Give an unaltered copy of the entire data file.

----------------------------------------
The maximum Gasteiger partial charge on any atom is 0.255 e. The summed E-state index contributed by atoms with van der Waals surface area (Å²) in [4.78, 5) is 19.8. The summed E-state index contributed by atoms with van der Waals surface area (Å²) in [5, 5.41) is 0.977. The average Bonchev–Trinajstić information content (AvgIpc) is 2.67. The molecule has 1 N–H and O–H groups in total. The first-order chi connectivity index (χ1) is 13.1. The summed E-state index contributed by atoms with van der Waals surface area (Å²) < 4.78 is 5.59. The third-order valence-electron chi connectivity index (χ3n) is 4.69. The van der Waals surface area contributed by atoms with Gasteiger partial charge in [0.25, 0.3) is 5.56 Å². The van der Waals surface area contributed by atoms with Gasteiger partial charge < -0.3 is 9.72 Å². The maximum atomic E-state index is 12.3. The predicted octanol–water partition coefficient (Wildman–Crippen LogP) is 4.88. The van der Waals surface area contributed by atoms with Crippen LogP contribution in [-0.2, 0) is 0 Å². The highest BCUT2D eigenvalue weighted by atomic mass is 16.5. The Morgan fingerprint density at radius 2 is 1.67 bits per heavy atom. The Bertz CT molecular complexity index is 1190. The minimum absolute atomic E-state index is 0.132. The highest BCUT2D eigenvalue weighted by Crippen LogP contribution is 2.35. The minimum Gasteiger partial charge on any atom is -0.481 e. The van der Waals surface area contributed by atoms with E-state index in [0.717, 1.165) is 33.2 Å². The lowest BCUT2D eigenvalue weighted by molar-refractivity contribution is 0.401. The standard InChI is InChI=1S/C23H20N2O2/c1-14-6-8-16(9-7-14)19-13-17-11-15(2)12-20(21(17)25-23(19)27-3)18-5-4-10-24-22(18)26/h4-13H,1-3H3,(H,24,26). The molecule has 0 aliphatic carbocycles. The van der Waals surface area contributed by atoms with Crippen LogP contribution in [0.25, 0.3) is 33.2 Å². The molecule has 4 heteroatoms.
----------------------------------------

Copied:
The maximum Gasteiger partial charge on any atom is 0.255 e. The summed E-state index contributed by atoms with van der Waals surface area (Å²) in [4.78, 5) is 19.8. The summed E-state index contributed by atoms with van der Waals surface area (Å²) in [5, 5.41) is 0.977. The average Bonchev–Trinajstić information content (AvgIpc) is 2.67. The molecule has 1 N–H and O–H groups in total. The first-order chi connectivity index (χ1) is 13.1. The summed E-state index contributed by atoms with van der Waals surface area (Å²) < 4.78 is 5.59. The third-order valence-electron chi connectivity index (χ3n) is 4.69. The van der Waals surface area contributed by atoms with Gasteiger partial charge in [0.25, 0.3) is 5.56 Å². The van der Waals surface area contributed by atoms with Gasteiger partial charge < -0.3 is 9.72 Å². The maximum atomic E-state index is 12.3. The predicted octanol–water partition coefficient (Wildman–Crippen LogP) is 4.88. The van der Waals surface area contributed by atoms with Crippen LogP contribution in [-0.2, 0) is 0 Å². The highest BCUT2D eigenvalue weighted by atomic mass is 16.5. The Morgan fingerprint density at radius 2 is 1.67 bits per heavy atom. The Bertz CT molecular complexity index is 1190. The minimum absolute atomic E-state index is 0.132. The highest BCUT2D eigenvalue weighted by Crippen LogP contribution is 2.35. The minimum Gasteiger partial charge on any atom is -0.481 e. The van der Waals surface area contributed by atoms with E-state index in [0.717, 1.165) is 33.2 Å². The lowest BCUT2D eigenvalue weighted by molar-refractivity contribution is 0.401. The standard InChI is InChI=1S/C23H20N2O2/c1-14-6-8-16(9-7-14)19-13-17-11-15(2)12-20(21(17)25-23(19)27-3)18-5-4-10-24-22(18)26/h4-13H,1-3H3,(H,24,26). The molecule has 0 aliphatic carbocycles. The van der Waals surface area contributed by atoms with Crippen LogP contribution in [0.25, 0.3) is 33.2 Å². The molecule has 4 heteroatoms.